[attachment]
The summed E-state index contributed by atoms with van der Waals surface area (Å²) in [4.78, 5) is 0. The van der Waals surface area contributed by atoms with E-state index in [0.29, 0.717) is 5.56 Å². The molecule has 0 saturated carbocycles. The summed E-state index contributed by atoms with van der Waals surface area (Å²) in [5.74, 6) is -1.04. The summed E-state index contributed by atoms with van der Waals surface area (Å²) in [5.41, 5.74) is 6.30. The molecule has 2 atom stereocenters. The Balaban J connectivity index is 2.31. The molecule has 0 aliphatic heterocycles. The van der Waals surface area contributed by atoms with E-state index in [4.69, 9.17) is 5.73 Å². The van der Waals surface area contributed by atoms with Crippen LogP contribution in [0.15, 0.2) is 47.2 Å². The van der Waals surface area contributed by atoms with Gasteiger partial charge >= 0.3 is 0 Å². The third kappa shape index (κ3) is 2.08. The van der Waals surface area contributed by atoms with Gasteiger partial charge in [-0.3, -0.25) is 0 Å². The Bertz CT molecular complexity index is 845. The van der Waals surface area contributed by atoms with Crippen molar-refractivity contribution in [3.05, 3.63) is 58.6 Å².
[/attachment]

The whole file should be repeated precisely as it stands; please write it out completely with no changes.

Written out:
The summed E-state index contributed by atoms with van der Waals surface area (Å²) in [4.78, 5) is 0. The van der Waals surface area contributed by atoms with E-state index in [0.29, 0.717) is 5.56 Å². The molecule has 0 saturated carbocycles. The summed E-state index contributed by atoms with van der Waals surface area (Å²) in [5.74, 6) is -1.04. The summed E-state index contributed by atoms with van der Waals surface area (Å²) in [5.41, 5.74) is 6.30. The molecule has 2 atom stereocenters. The Balaban J connectivity index is 2.31. The molecule has 0 aliphatic heterocycles. The van der Waals surface area contributed by atoms with E-state index in [4.69, 9.17) is 5.73 Å². The van der Waals surface area contributed by atoms with Crippen LogP contribution in [0.15, 0.2) is 47.2 Å². The van der Waals surface area contributed by atoms with Gasteiger partial charge >= 0.3 is 0 Å². The third kappa shape index (κ3) is 2.08. The van der Waals surface area contributed by atoms with Gasteiger partial charge in [-0.3, -0.25) is 0 Å². The Bertz CT molecular complexity index is 845. The van der Waals surface area contributed by atoms with Crippen molar-refractivity contribution in [3.05, 3.63) is 58.6 Å².